best books of 2014

The five best Young Adult novels from 2014: a fellow-writer’s favourites

Indian fiction for young adults is, well, coming of age, as this selection by a YA writer demonstrates.

Talking of Muskaan: Himanjali Sankar
Himanjali Sankar’s Talking of Muskaan has really got everyone talking. And that’s because it explores the one thing we are definitely uncomfortable for our kids to be exploring. That, of course, is, sexuality ‒ and no prizes for guessing that ‒ especially if it is anything other than heterosexuality. The story opens with the startling news that the eponymous Muskaan has tried to commit suicide. As her friends struggle to come to terms with it, we are whisked back five months in order to witness how things went this far.

Muskaan herself doesn’t get a voice in the novel as the story is told in turn by two friends and another classmate - Aaliya, her once-best-friend, who doesn’t talk to her any more; Shubhojoy, who, like Muskaan, doesn’t fit in; and spoilt rich boy Prateek, who thinks he’s god’s gift to girls.

The strength of Talking of Muskaan lies in the way it explores some of the labyrinthine complexities of the teenage world ‒ friendships, families, exclusion and more. It is also one of the very few young adult novels that explores the class divide in our society in an empathetic manner. Having read a pre-publication draft of this novel, though, I miss Muskaan’s perspective. My only other quibble is that it would have been great if the novel was longer than its 150-odd pages.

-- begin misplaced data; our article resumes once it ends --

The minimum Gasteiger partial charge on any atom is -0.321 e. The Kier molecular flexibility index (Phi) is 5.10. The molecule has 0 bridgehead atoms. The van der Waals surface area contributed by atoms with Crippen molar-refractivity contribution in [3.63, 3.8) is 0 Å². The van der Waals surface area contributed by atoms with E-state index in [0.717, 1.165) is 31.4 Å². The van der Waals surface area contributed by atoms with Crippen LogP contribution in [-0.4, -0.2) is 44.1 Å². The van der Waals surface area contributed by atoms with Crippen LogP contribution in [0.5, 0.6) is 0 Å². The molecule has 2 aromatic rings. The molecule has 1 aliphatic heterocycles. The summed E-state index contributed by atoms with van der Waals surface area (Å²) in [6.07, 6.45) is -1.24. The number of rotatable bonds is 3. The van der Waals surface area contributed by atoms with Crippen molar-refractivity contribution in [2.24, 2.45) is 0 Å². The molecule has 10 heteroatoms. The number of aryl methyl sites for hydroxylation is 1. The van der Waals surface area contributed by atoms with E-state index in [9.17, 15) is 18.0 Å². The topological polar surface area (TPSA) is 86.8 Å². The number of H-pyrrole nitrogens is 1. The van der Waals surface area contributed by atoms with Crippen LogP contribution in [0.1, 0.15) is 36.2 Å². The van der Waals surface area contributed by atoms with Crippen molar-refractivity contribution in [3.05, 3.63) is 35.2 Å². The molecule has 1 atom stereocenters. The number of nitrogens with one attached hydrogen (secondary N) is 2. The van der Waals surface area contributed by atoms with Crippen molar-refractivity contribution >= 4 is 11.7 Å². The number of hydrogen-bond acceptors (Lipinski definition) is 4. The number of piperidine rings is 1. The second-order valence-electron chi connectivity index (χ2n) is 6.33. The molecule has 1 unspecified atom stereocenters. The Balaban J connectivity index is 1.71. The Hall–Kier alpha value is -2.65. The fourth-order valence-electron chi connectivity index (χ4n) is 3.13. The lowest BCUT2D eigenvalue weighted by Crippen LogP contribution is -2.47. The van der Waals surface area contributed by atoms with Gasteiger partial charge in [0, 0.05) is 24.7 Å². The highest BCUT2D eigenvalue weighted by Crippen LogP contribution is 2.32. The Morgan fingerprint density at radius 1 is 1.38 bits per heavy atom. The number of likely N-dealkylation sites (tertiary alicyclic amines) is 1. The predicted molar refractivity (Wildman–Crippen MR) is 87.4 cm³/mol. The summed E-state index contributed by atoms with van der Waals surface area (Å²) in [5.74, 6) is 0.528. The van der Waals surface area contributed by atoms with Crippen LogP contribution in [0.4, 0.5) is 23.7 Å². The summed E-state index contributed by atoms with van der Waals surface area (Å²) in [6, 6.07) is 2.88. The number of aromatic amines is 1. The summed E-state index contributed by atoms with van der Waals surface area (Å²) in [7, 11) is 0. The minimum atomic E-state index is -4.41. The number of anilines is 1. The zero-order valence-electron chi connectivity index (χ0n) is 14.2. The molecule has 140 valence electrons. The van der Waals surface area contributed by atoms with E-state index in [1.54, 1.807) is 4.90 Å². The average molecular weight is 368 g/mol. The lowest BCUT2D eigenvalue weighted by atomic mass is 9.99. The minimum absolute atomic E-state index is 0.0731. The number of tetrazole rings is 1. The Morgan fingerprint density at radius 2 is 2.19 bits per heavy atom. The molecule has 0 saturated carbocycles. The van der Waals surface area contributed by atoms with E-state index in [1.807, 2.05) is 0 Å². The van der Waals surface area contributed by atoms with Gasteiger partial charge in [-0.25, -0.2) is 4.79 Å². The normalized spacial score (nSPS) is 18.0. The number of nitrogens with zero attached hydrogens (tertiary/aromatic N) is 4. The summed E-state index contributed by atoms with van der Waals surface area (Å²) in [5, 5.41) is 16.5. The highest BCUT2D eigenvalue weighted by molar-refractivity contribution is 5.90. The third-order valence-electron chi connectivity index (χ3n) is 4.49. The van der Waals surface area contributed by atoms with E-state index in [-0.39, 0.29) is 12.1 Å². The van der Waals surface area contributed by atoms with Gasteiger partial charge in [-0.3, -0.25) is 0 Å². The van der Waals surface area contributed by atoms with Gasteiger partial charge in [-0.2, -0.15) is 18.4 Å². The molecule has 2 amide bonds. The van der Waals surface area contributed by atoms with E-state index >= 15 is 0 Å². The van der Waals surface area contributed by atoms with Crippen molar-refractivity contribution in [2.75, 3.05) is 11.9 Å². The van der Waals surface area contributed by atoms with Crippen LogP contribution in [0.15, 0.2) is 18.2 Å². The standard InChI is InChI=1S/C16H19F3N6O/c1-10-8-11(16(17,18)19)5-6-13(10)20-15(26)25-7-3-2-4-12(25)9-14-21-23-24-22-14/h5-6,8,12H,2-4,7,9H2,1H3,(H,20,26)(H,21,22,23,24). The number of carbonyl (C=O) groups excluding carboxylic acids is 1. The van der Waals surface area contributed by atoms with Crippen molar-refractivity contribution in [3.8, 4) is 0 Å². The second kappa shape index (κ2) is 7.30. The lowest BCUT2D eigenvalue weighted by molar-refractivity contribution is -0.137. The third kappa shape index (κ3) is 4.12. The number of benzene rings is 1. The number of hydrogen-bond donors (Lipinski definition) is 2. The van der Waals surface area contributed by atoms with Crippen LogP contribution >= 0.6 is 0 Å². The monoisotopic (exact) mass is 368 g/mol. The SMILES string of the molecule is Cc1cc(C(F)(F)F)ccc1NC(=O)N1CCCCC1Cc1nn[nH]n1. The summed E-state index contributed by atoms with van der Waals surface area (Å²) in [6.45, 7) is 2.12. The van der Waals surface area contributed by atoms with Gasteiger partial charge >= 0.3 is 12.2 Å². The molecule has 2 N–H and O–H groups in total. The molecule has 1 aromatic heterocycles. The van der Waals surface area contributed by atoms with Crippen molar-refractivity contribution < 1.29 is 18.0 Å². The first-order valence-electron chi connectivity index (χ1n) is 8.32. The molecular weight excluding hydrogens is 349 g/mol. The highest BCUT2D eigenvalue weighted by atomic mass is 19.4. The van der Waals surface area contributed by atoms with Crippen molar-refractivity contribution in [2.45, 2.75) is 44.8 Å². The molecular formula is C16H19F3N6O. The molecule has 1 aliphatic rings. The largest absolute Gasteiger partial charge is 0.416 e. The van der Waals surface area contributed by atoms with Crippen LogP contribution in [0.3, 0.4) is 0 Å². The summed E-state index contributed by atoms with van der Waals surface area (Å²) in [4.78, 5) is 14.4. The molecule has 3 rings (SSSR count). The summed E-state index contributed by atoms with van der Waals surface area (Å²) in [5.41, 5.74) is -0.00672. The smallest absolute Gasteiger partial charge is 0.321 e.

Queen of Ice: Devika Rangachari
There are few authors who write historical fiction for young people as well as Devika Rangachari. Her latest book Queen of Ice tells the story of the ambitious, ruthless Queen Didda, who ruled the kingdom of Kashmir, both as regent and as queen, for about five decades in the tenth century.

Through this fictionalized account, we accompany Didda through her childhood, dismissed and reviled by her father on account of her lameness; her teenage years when she was married off to the ruler of Kashmir; and her later years when she determinedly pursued her destiny of greatness. There are two narrators ‒ Didda herself and a companion called Valga, her “porter-woman”. Rangachari’s storytelling is masterful, and you are effortlessly sucked into the tense, ruthless atmosphere of a royal court.

Vanamala and the Cephalopods: Shalini Srinivasan
Shalini Srinivasan’s Vanamala and the Cephalopods is not strictly a YA novel, but then, who doesn’t want to read a book about selling your younger sister, right? It tells the story of what happens when Vanamala accidentally succeeds in doing so.

Needless to say, she is consumed with guilt and sets out on an incredible adventure to get her sibling back. She travels to other worlds, including one in the deep sea, and meets and makes friends with various sea creatures. When she finds her sister, she is in a avatar that Vanamala doesn’t recognize and, of course, she is livid.

What must she do to placate and rescue her sibling? The answer to that lies in hoodwinking the mysterious all-powerful cephalopod - just who is this creature anyway and why is everyone so terrified of it?

Shalini Srinivasan has a an easy narrative style and the funny, brave and clever Vanamala is a narrator you immediately identify with. The book has some interesting design elements and the author’s decision to intersperse various legends about the origins of the cephalopod is intriguing. This is a fantastic debut novel.

Mostly Madly Mayil: Sowmya Rajendran and Niveditha Subramaniam
Mostly Madly Mayil picks up from where Sowmya Rajendran and Niveditha Subramaniam’s Mayil Will Not Be Quiet  left off. Outspoken, irrepressible Mayil is now a teenager and she has an opinion on everything.

The book doesn’t exactly have a plot ‒ it’s a diary-style novel that traverses an entire (eventful) year in young Mayil’s life. Like in any teenager’s world, there’s a lot of fun and messing about, and there is a lot of serious stuff as well. The diary is interspersed with illustrations, albeit they aren’t as entertaining as the previous book. It’s a fun read, though in parts feels much the same as the previous one. One hopes this series continues, but it definitely needs an injection of freshness.